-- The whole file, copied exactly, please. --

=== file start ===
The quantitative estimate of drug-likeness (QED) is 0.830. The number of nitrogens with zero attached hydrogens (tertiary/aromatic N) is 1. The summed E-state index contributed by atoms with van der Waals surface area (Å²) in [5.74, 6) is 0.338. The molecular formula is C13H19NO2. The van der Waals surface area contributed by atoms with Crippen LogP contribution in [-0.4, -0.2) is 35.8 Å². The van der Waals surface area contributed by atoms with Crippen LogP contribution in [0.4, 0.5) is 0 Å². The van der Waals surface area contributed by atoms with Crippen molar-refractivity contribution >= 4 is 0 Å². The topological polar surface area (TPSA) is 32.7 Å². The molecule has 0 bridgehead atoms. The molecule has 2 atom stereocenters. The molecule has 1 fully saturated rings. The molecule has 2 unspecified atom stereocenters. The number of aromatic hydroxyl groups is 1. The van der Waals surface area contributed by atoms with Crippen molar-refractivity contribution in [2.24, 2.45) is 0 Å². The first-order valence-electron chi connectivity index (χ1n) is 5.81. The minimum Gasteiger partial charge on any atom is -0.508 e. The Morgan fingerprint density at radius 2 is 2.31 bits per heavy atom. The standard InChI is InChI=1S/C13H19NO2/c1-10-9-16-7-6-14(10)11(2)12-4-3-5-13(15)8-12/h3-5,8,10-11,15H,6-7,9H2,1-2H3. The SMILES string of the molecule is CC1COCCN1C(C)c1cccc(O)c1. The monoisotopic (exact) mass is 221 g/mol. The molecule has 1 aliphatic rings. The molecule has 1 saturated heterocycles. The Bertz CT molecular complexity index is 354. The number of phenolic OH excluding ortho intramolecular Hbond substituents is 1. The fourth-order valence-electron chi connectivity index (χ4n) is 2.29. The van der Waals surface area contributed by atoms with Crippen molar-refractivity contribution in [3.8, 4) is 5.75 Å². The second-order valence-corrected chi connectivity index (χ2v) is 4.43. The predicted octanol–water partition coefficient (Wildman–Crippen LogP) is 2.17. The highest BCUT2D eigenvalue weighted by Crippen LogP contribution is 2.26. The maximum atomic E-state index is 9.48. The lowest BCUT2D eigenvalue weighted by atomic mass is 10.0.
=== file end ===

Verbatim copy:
The quantitative estimate of drug-likeness (QED) is 0.830. The number of nitrogens with zero attached hydrogens (tertiary/aromatic N) is 1. The summed E-state index contributed by atoms with van der Waals surface area (Å²) in [5.74, 6) is 0.338. The molecular formula is C13H19NO2. The van der Waals surface area contributed by atoms with Crippen LogP contribution in [-0.4, -0.2) is 35.8 Å². The van der Waals surface area contributed by atoms with Crippen LogP contribution in [0.4, 0.5) is 0 Å². The van der Waals surface area contributed by atoms with Crippen molar-refractivity contribution >= 4 is 0 Å². The topological polar surface area (TPSA) is 32.7 Å². The molecule has 0 bridgehead atoms. The molecule has 2 atom stereocenters. The molecule has 1 fully saturated rings. The molecule has 2 unspecified atom stereocenters. The number of aromatic hydroxyl groups is 1. The van der Waals surface area contributed by atoms with Crippen molar-refractivity contribution in [2.24, 2.45) is 0 Å². The first-order valence-electron chi connectivity index (χ1n) is 5.81. The minimum Gasteiger partial charge on any atom is -0.508 e. The Morgan fingerprint density at radius 2 is 2.31 bits per heavy atom. The standard InChI is InChI=1S/C13H19NO2/c1-10-9-16-7-6-14(10)11(2)12-4-3-5-13(15)8-12/h3-5,8,10-11,15H,6-7,9H2,1-2H3. The SMILES string of the molecule is CC1COCCN1C(C)c1cccc(O)c1. The monoisotopic (exact) mass is 221 g/mol. The molecule has 1 aliphatic rings. The molecule has 1 saturated heterocycles. The Bertz CT molecular complexity index is 354. The number of phenolic OH excluding ortho intramolecular Hbond substituents is 1. The fourth-order valence-electron chi connectivity index (χ4n) is 2.29. The van der Waals surface area contributed by atoms with Crippen molar-refractivity contribution in [3.8, 4) is 5.75 Å². The second-order valence-corrected chi connectivity index (χ2v) is 4.43. The predicted octanol–water partition coefficient (Wildman–Crippen LogP) is 2.17. The highest BCUT2D eigenvalue weighted by Crippen LogP contribution is 2.26. The maximum atomic E-state index is 9.48. The lowest BCUT2D eigenvalue weighted by atomic mass is 10.0.